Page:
On reviews

Night Shift has hit a milestone. We have – at last count – 53 reviews on Amazon. Most are favourable, which is nice. But I wonder, why do we care? Why do authors fret so about words that are often tossed out there without too much consideration or deep thought (with apologies to serious book reviewers and, indeed, anyone who really works out how they want to help others who may be wondering if a certain book is for them)?

Partly, of course, its ego; a desire for one’s work to be appreciated and to reassure them that they can write. More pertinently it’s because we live in fear of the dreaded algorithm.

Some websites begin to promote books that get more reviews higher up on lists; they’re more likely to be shown in ‘Other people read’ screens and similar. The more reviews we get – good or bad – the more visibility our work receives. Success breeds success. It ain’t right, but there it is.

I’m no expert on these things. I just know that it’s nice to find that people are still discovering and reading. After being dropped by the publisher and having abandoned all hope of royalties or a great film/television adaptation bonus, it’s terribly reassuring to find that my little novel still has a life out there. Maybe I’m premature in dismissing my chances of earning out after all.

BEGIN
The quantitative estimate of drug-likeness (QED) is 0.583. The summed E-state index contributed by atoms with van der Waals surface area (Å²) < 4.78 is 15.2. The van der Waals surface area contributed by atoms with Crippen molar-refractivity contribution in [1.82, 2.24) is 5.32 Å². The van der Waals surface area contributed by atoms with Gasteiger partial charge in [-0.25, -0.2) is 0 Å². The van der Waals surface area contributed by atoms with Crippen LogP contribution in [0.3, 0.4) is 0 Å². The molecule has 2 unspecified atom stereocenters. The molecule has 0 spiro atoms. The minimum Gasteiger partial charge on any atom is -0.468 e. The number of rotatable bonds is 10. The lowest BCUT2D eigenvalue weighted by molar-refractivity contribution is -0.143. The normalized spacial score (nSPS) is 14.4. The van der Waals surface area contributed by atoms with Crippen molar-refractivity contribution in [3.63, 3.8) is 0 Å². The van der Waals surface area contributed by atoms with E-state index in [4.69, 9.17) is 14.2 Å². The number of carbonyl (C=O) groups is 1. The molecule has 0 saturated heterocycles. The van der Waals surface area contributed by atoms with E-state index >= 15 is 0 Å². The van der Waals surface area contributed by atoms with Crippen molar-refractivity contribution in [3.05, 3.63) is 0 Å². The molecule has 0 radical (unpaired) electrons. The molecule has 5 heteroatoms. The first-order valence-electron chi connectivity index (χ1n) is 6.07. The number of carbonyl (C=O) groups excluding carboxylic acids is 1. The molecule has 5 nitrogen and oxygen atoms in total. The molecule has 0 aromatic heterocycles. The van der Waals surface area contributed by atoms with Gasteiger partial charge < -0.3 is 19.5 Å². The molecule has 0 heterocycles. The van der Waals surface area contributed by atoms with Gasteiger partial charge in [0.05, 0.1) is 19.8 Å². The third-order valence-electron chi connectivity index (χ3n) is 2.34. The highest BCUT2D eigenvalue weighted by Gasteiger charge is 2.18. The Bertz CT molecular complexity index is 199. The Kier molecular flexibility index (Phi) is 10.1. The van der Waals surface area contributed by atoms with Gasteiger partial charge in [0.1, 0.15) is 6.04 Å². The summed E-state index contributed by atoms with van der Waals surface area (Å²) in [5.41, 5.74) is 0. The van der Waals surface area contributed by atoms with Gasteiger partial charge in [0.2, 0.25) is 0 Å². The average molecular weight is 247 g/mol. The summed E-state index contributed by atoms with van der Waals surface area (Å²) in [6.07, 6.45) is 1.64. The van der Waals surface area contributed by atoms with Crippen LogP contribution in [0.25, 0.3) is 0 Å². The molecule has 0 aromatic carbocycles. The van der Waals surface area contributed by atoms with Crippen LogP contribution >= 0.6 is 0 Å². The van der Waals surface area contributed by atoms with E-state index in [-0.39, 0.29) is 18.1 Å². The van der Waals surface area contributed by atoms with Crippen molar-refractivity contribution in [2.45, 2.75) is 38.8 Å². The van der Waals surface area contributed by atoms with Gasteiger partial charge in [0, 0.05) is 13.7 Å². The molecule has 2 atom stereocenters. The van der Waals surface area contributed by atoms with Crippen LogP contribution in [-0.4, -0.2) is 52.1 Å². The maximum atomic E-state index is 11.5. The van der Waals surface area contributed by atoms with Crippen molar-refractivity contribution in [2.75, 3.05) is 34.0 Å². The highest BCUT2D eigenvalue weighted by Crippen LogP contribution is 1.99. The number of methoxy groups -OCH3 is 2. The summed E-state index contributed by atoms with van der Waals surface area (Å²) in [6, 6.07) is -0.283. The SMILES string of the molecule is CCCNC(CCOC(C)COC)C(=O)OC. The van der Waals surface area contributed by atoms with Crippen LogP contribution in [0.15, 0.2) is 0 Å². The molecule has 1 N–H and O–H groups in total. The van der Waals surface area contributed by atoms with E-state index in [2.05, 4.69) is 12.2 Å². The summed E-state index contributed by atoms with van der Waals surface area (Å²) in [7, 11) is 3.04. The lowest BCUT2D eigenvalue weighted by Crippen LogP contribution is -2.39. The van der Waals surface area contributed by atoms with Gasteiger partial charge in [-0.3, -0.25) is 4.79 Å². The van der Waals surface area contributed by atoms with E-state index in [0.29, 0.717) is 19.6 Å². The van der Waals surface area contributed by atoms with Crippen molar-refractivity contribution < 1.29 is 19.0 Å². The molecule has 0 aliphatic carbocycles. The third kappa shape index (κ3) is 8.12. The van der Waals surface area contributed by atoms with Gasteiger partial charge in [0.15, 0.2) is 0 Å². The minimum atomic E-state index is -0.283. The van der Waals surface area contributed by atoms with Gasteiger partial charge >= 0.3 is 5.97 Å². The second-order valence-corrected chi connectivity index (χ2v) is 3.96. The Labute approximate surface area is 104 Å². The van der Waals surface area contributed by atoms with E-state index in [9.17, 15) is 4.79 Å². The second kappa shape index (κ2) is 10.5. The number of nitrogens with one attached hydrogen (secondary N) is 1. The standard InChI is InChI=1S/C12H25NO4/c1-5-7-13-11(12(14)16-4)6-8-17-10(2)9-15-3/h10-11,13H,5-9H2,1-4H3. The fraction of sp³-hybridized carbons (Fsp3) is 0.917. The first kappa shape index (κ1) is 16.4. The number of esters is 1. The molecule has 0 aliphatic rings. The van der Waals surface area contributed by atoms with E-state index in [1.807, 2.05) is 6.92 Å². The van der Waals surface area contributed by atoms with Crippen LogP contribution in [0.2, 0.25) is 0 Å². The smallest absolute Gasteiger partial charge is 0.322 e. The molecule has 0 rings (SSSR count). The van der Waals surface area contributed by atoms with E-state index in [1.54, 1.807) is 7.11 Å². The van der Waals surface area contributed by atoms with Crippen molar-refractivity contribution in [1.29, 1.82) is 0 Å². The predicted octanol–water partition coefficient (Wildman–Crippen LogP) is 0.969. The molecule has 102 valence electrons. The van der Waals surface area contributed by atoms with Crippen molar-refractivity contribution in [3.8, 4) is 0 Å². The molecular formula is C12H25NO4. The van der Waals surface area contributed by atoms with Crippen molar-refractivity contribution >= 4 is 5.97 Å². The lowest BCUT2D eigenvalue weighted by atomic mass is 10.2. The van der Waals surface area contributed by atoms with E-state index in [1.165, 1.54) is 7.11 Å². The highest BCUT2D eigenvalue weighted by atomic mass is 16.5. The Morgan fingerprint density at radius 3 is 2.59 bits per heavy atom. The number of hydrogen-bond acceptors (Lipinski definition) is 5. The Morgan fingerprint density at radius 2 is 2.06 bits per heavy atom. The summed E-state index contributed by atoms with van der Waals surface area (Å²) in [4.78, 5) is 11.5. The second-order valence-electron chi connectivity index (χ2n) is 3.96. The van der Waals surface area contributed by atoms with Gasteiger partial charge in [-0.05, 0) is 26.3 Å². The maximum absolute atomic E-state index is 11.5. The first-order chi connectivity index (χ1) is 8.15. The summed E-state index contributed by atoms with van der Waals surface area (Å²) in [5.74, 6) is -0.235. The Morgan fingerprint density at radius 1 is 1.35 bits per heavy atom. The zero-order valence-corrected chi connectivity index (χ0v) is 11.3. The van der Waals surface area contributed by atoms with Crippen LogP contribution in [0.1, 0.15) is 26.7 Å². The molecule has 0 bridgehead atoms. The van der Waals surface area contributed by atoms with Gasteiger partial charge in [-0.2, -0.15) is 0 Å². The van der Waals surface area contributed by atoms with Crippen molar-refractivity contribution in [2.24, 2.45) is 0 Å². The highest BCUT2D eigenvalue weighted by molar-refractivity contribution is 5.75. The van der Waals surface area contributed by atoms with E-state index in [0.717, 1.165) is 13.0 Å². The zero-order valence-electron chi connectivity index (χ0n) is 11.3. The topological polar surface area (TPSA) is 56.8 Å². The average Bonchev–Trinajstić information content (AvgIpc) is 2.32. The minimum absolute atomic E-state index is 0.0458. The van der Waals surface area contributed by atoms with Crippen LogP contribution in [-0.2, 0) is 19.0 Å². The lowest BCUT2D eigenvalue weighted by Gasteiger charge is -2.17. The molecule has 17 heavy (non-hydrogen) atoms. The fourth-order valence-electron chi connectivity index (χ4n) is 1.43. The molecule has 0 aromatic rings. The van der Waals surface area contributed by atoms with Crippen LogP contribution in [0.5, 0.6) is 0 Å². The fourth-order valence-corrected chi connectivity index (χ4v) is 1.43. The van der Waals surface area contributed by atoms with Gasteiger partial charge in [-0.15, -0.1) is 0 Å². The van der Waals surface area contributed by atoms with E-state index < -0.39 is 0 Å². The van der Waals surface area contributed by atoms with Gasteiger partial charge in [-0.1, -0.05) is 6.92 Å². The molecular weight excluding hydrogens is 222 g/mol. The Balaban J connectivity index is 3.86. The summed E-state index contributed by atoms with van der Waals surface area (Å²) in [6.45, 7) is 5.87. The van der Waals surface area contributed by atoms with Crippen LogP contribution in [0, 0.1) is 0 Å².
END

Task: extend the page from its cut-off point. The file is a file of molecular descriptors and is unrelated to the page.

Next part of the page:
Human Resources, on the other hand, has only one Amazon review. That seems to have disappeared without trace.

But the thing about modern times – when books can be printed on demand, and e-books exist, and the internet seems both endless and eternal, is that these figures can only ever go up. Actually, I’m not entirely sure that’s true, but it certainly seems that way. I don’t need to fear being remaindered or my work becoming unavailable. Time can bring only more sales.

Because, as I said, it’s always nice to know my stuff is being read and I’m not simply pissing into the void. Money – material reward – is almost irrelevant. I want people to read and enjoy my stuff. And I want my future writings to find a market.

Which leads me onto asking why we do this. I love writing, except when I hate it and will do anything to avoid it, and I’m determined to make everything I do the best it can possibly be. Money, material reward, isn’t what I do this for, though – and don’t get me wrong, here – it is nice.

I digress. The fact is, reviews matter to authors. It (sometimes) makes us feel good. It helps our sales. It gives that word-of-mouth, that we rely on, a little boost. We the majority aren’t backed by great publicity campaigns. It’s generally us on our tod battling various degrees of social anxiety trying to do our best to get books into brains.

And of course they help other readers even more than it helps us.

So: do your good deed for the day. Find a book you’ve loved and tell people about it.